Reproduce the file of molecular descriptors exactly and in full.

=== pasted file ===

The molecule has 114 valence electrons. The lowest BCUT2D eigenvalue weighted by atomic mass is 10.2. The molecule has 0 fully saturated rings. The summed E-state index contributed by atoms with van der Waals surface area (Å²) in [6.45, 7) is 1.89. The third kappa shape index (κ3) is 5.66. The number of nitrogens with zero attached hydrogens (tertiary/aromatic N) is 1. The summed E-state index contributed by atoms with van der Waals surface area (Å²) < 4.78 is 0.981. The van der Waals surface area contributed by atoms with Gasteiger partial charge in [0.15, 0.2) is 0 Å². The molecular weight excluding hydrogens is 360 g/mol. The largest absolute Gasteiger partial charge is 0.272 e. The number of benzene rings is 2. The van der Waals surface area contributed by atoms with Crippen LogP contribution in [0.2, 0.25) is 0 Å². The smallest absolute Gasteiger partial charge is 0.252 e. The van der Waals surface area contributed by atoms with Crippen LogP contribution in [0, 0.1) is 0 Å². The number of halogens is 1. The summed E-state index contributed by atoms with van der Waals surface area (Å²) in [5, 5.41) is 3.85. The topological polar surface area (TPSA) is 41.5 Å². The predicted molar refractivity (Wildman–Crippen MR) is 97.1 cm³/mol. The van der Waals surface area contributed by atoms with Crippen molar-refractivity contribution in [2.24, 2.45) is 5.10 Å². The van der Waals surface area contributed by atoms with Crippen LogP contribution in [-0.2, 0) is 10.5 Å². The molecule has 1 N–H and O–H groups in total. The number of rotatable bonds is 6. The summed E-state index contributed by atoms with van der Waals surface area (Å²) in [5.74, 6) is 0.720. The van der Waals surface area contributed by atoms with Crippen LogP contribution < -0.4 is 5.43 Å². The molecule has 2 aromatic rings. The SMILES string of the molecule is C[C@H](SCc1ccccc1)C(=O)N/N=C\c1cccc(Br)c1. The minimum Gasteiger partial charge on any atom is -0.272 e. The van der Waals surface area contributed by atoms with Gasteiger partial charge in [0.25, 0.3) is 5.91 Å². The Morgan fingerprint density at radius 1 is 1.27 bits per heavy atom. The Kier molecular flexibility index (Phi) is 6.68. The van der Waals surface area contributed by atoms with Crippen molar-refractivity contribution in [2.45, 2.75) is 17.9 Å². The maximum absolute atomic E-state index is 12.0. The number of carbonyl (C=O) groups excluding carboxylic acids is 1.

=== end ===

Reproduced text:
The molecule has 114 valence electrons. The lowest BCUT2D eigenvalue weighted by atomic mass is 10.2. The molecule has 0 fully saturated rings. The summed E-state index contributed by atoms with van der Waals surface area (Å²) in [6.45, 7) is 1.89. The third kappa shape index (κ3) is 5.66. The number of nitrogens with zero attached hydrogens (tertiary/aromatic N) is 1. The summed E-state index contributed by atoms with van der Waals surface area (Å²) < 4.78 is 0.981. The van der Waals surface area contributed by atoms with Gasteiger partial charge in [0.15, 0.2) is 0 Å². The molecular weight excluding hydrogens is 360 g/mol. The largest absolute Gasteiger partial charge is 0.272 e. The number of benzene rings is 2. The van der Waals surface area contributed by atoms with Crippen LogP contribution in [0.2, 0.25) is 0 Å². The smallest absolute Gasteiger partial charge is 0.252 e. The van der Waals surface area contributed by atoms with Crippen LogP contribution in [0, 0.1) is 0 Å². The number of halogens is 1. The summed E-state index contributed by atoms with van der Waals surface area (Å²) in [5, 5.41) is 3.85. The topological polar surface area (TPSA) is 41.5 Å². The predicted molar refractivity (Wildman–Crippen MR) is 97.1 cm³/mol. The van der Waals surface area contributed by atoms with Crippen molar-refractivity contribution in [2.24, 2.45) is 5.10 Å². The van der Waals surface area contributed by atoms with Crippen LogP contribution in [-0.2, 0) is 10.5 Å². The molecule has 1 N–H and O–H groups in total. The number of rotatable bonds is 6. The summed E-state index contributed by atoms with van der Waals surface area (Å²) in [5.74, 6) is 0.720. The van der Waals surface area contributed by atoms with Crippen LogP contribution < -0.4 is 5.43 Å². The molecule has 2 aromatic rings. The SMILES string of the molecule is C[C@H](SCc1ccccc1)C(=O)N/N=C\c1cccc(Br)c1. The minimum Gasteiger partial charge on any atom is -0.272 e. The van der Waals surface area contributed by atoms with Gasteiger partial charge in [0.25, 0.3) is 5.91 Å². The Morgan fingerprint density at radius 1 is 1.27 bits per heavy atom. The Kier molecular flexibility index (Phi) is 6.68. The van der Waals surface area contributed by atoms with Crippen molar-refractivity contribution in [2.45, 2.75) is 17.9 Å². The maximum absolute atomic E-state index is 12.0. The number of carbonyl (C=O) groups excluding carboxylic acids is 1.